Today's news

十一月 14, 2005

EU could offer citizenship to top students from overseas
Foreign students completing doctorates in Europe could be offered citizenship in an effort to lure talent and capitalise on the lucrative international education market. José Manuel Barroso, European Commission president, put the controversial suggestion to European Union leaders at last month's "globalisation" summit in London. Tony Blair, the British prime minister, is backing the idea as part of the liberal reform agenda ha has pushed during his EU presidency, which ends in December.
The Financial Times

Graduates staying in Scotland
Nearly 600 overseas graduates have been granted permission to live in Scotland for a further two years following the launch of a visa extension scheme in June, official figures revealed. The Working in Scotland scheme, open to non-European Union students, is a key plank of Jack McConnell’s Fresh Talent initiative aimed at boosting Scotland’s flagging population.
The Times

Students seek ties to group with terror links
Moves to twin Edinburgh University students with an association with links to terrorist group Hamas have sparked protest. Members of the Students Association voted this week to forge closer ties to Birzeit University in the Gaza Strip. But the move has prompted anger amongst some student groups, who have raised fears over the Birzeit Student Council's terrorist links.
The Scotsman

Embryo scientist quits team over ethics fear
A leading American researcher in embryology has ended a 20-month partnership with his South Korean counterparts, claiming they flouted ethical rules and then lied about their practices. Gerald Schatten, of the University of Pittsburgh, said he would no longer work with the cloning pioneer Hwang Woo-Suk, following allegations that eggs were taken from a junior scientist in violation of rules meant to prevent coercion. Professor Hwang gained worldwide attention after announcing last year that his team at Seoul National University had cloned the world's first human embryos and extracted stem cells from them.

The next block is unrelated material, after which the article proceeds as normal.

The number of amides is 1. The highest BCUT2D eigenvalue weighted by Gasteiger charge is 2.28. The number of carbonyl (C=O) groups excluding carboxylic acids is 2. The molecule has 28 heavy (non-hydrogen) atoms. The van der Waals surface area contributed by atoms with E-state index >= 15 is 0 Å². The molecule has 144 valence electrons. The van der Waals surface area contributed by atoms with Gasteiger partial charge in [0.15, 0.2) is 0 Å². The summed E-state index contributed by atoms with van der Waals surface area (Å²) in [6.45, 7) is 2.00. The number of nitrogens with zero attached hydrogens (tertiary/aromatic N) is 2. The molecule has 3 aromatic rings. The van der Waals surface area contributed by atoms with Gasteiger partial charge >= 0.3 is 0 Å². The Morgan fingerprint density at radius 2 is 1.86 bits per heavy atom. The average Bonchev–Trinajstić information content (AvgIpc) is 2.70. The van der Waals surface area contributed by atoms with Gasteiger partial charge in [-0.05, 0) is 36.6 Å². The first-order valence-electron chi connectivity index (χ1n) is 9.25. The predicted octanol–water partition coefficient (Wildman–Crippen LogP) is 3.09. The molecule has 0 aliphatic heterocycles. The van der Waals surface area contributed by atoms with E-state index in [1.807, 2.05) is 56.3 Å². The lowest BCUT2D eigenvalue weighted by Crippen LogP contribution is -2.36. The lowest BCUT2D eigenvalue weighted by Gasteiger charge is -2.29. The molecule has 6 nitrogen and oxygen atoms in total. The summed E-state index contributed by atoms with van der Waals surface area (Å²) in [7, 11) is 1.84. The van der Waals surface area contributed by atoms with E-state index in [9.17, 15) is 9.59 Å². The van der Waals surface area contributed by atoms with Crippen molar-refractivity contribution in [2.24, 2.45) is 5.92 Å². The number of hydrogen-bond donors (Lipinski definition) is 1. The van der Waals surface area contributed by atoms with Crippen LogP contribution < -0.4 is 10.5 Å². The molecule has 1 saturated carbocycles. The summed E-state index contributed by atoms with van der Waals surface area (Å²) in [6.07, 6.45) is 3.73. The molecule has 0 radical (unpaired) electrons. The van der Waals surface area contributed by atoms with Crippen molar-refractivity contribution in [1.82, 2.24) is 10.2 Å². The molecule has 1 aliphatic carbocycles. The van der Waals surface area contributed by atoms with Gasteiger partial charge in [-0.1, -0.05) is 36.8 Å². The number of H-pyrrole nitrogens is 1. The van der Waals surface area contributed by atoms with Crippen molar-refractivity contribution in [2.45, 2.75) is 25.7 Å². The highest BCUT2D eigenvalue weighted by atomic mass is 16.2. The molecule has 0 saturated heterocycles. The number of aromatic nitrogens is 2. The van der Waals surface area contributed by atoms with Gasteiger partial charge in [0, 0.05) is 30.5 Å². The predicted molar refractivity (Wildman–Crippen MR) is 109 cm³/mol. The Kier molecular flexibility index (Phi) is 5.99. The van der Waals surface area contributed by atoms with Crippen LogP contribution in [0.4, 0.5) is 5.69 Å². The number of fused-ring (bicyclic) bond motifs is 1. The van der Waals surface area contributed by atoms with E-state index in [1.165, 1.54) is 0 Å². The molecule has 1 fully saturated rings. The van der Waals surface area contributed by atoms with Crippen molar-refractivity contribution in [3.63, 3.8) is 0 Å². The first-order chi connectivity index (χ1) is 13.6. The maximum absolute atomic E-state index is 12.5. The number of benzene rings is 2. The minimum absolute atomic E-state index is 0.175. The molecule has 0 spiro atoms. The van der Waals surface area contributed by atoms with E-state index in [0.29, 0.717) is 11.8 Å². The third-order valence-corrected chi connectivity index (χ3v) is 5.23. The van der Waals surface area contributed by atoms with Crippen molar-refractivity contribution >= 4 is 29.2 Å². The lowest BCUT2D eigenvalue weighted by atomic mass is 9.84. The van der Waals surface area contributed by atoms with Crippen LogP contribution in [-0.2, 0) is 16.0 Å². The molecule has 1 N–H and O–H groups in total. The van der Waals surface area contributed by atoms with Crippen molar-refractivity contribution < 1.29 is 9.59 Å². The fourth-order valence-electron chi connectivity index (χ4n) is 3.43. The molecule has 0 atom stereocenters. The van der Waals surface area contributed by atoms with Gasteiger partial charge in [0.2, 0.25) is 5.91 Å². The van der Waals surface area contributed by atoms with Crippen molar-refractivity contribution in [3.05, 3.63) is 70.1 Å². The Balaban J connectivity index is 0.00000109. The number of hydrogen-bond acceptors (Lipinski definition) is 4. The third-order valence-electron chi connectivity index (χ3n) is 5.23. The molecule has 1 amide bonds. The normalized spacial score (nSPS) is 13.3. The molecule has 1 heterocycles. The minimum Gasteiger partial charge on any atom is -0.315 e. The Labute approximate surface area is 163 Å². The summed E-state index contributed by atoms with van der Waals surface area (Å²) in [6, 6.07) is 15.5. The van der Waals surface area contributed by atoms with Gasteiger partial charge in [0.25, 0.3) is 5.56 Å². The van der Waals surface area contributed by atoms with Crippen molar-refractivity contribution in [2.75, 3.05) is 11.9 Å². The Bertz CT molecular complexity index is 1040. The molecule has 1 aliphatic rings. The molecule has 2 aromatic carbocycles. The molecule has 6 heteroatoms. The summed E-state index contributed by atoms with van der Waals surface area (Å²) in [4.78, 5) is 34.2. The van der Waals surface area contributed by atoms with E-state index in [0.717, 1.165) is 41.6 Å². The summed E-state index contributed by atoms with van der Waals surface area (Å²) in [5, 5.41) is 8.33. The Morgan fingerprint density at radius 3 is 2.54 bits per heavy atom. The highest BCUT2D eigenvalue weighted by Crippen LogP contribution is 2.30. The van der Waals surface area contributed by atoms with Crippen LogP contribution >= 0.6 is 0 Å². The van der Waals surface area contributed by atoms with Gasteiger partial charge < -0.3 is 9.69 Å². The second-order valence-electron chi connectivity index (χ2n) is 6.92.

The Guardian

Great bustard egg project 'threat to Russian breeding'
Attempts to re-establish the great bustard in Britain are undermining the Russian population of the endangered species, the project's chief scientist says. Dr Patrick Osborne a conservation ecologist from the University of Southampton, says that eggs which could have hatched naturally in the wild have been removed from nests unlawfully. He is calling for the scheme to reintroduce the world's heaviest flying bird to be suspended. Dr Osborne, who wrote the project feasibility study and proposal to the Government, says taxpayers' money is being paid to Russian farmers to take eggs from viable nests, despite assurances that only abandoned eggs and those threatened by agriculture would be used.
The Daily Telegraph

So mother was right: wrap up warm to keep a cold at bay
Mothers and grandmothers the world over can feel vindicated today after their advice to “wrap up warm or you’ll catch a cold” was backed by scientific research. For years the theory that chilling the surface of the body, through wet clothes, feet and hair, can lead to illness has been dismissed as an old wives’ tale with no scientific basis. Now researchers from the Common Cold Centre at Cardiff University appear to have shown that being chilly really can cause a cold to develop.
The Times

From the weekend's papers:


  • Traditional Magdalen bridge-leaping may be banned in Oxford. The Times
  • Students hit losing streak gambling online. The Times


  • Research on blood pressure test that could cut strokes. The Daily Telegraph
  • New research reveals a beer a day is healthy. The Daily Telegraph
  • Sauerkraut could fight bird flu, say scientists. The Daily Telegraph



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